When exporting audio of a video film cue for the director, I have to remember to mute the video sound. When I go back into the mixer, I have to first press the “video” button to enable the video fader, then press mute. Curiously, SAVING the file hides the video fader again. This seems like a bug. In the ideal world, I would love to control the export of video sound within the “Export Audio” dialogue.
This is not film scoring related, but it bothers me that tremolo markings are in the “repeat Endings” section in Write mode. To me they’re more closely linked to ornaments and glissandi. I understand the logic that tremolo is related to repeat structures, and are a sort of shorthand – but emotionally I always thought of tremolo as a bowing effect; in timpani writing, some composers used trills while others tremolo… so it’s more ornamental for me than concerned with repeat endings and slashes. I always forget where it is in the toolbar.
Is it possible to use the Shift-X text to enter directions like pizz. and con sord, and have them be interpreted in playback? Seems so longhand to go into the Playing Techniques toolbox.
I can’t presume to speak for the development team, but I really don’t see this functionality changing. Of course I understand to your point, and other users have expressed that as well. But I also understand why the team placed tremolos where they did, and I’ve gotten used to it pretty quickly. It would be a significant change for them to move them, which is rare.
This may be semantics, but I don’t think it’s insignificant to observe that the popover is not called “repeat endings,” but simply “repeats.” Hence the rationale of the placement of tremolos.
From a performer’s point of view, there are two sorts of tremolos, measured (defining an exact rhythm of repeated notes) and unmeasured (usually, “as fast as possible”).
The first type clearly has something to do with repeats, but the second are not - they are arguably either ornaments or playing techniques.
But it would be even more confusing to have them in three difference places, I think!
BTW for timps, some composers consistently used tremolos only for measured tremolos, and trills for unmeasured. Sometimes you find a tremolo immediately followed by a trill. But not everybody has been as precise as that.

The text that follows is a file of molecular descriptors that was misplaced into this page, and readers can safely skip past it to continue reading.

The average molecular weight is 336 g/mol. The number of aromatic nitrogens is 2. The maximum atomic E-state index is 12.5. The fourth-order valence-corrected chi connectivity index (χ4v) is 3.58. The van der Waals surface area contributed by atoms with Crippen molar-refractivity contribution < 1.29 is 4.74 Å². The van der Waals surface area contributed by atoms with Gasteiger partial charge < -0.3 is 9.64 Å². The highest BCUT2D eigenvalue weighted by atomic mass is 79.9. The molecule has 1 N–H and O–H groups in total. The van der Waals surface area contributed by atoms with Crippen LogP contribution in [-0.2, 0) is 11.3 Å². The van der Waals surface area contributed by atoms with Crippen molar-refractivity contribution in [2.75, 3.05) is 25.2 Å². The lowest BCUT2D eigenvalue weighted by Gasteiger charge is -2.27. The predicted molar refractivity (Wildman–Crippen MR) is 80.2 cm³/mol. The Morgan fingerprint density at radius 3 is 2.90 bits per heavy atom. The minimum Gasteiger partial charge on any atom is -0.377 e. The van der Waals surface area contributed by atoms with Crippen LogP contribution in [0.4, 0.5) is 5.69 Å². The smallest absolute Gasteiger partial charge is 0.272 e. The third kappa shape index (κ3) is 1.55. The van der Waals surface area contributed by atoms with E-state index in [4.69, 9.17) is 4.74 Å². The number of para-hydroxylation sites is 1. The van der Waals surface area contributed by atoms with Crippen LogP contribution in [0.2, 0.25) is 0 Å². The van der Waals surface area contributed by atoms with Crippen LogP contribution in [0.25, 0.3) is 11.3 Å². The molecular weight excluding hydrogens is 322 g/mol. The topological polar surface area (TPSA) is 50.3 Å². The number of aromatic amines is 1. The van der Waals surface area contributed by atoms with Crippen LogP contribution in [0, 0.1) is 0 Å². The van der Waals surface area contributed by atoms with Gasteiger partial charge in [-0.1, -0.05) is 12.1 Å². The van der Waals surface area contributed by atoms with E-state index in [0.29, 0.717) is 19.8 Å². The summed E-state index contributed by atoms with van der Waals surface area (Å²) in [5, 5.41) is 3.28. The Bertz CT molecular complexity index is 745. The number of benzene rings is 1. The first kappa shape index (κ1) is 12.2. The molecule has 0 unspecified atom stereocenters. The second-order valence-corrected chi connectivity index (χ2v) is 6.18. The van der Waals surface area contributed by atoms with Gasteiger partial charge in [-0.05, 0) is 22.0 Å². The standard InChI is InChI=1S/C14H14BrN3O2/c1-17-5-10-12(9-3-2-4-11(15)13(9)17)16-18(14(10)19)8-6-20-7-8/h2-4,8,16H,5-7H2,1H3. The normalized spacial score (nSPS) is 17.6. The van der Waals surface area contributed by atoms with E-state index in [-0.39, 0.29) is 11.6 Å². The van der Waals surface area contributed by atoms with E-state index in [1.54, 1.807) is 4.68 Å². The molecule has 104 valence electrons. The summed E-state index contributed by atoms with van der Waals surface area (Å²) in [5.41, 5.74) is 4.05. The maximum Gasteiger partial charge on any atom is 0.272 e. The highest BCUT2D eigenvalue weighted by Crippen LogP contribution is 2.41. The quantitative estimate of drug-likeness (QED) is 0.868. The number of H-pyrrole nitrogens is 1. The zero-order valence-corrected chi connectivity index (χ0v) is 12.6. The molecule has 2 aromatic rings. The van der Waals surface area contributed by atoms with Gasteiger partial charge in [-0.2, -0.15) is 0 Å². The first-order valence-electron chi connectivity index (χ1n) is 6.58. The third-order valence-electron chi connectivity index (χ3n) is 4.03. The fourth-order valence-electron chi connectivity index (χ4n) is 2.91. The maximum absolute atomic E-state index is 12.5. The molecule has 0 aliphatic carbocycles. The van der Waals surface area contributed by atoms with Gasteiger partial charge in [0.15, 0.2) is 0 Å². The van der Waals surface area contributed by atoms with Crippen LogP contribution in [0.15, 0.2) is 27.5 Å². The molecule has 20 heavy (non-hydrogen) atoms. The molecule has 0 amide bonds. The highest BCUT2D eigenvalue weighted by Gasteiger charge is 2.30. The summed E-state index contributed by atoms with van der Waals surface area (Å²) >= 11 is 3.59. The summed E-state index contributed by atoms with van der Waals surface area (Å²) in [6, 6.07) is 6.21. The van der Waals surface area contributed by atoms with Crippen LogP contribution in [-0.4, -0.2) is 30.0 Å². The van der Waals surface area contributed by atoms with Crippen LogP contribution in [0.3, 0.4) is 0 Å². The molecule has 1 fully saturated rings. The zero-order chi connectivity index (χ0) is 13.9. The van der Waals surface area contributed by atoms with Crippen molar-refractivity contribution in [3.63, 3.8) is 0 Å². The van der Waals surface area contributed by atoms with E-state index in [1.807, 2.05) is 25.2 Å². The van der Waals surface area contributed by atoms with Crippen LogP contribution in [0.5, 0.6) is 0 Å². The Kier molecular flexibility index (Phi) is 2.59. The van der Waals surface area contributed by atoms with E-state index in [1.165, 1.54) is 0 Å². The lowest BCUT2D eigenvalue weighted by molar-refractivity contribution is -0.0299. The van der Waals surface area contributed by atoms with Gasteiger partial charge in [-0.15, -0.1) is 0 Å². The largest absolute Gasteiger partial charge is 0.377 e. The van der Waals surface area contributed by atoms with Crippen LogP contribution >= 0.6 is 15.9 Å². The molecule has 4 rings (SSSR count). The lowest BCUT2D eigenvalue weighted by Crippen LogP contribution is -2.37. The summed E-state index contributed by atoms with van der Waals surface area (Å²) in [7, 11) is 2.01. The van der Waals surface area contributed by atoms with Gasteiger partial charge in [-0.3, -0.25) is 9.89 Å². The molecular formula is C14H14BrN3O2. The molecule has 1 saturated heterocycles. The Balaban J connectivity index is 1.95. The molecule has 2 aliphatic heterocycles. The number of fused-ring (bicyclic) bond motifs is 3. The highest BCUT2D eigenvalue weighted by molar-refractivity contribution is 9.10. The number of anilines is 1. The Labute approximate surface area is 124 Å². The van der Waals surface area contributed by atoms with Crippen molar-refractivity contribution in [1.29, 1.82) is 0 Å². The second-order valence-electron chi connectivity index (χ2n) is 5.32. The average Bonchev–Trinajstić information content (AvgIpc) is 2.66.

We have discussed the tremolo and rhythmically repeated notes a couple of times here already.
To avoid looking for the slashed note symbol in the toolboxes, you can easily use the popover: after having selected the note(s) type Shift-R, /, Enter
Shift-R to invoce the popover / to define the number of slashes you want (//, /// etc.) Enter to execute it
That’s true, but you still have to remember you want the repeats popover (Shift-R), and not a different one.
Unless you just remember “Shift-R /” as “the magic formula for tremolos” without knowing what the “Shift-R” means on its own - but that’s probably not a good way to become a “Dorico power user” in the long term.
RichardC, measured tremolos are NOT trills, by any stretch of the imagination, and they are often repeats of a single note.
I suppose one could be pedantic and put measured tremolos among the trills and unmeasured ones among the repeats, but since the signs are identical, that would probably just lead to another crop of complaints that playback was wrong because somebody used the wrong type.
IMO the root cause of the issue is that some users think “tremolo” ONLY means “unmeasured tremolo”.
FWIW Dorico didn’t invent the idea that tremolos were a type of repeat. Lilypond classified them that way 20 years ago (and still does).
As it relates to UX, people can acclimate to almost anything. Just think of how much goofiness in SIbelius or Finale we all just got used to, until we didn’t even think about it any more. In Finale, a dynamic mark and a gradual dynamic mark were in completely different categories. I just accepted it and adapted myself to it. Now that was really a stretch!
While tremolos filed under repeats might seem a bit odd… honestly, it’s not a big deal. In a short time, it becomes second nature. The number of debateably un-intuitive UI choices in Dorico is pretty small. They might be good for a chuckle (Qhords), but hardly an affliction to use.
Just a question regarding the OP’s third point. What if you want to put (pizz.) to emphasize to a player that he really has to pizz. despite what another string section is doing? If I type that in in the playing techniques, Dorico just ignores it. If I put it in as text, not only will it not play back, it’ll be in the wrong font [size] because I’ve defined these two text categories to have different point sizes.
Vaughan, you need to add that as a custom playing technique using Engrave > Edit Playing Techniques. Takes a matter of seconds once you know how to do it, and you can save your custom PTs as default, which makes them appear in all new projects.
Asbefore, regarding your third question, Dorico has a more semantic approach, and will not try to interpret your text items in any way. However, you should find that using the Shift+P popover and typing pizz. gives you exactly what you want in the same amount of time. No reason to use the toolbox.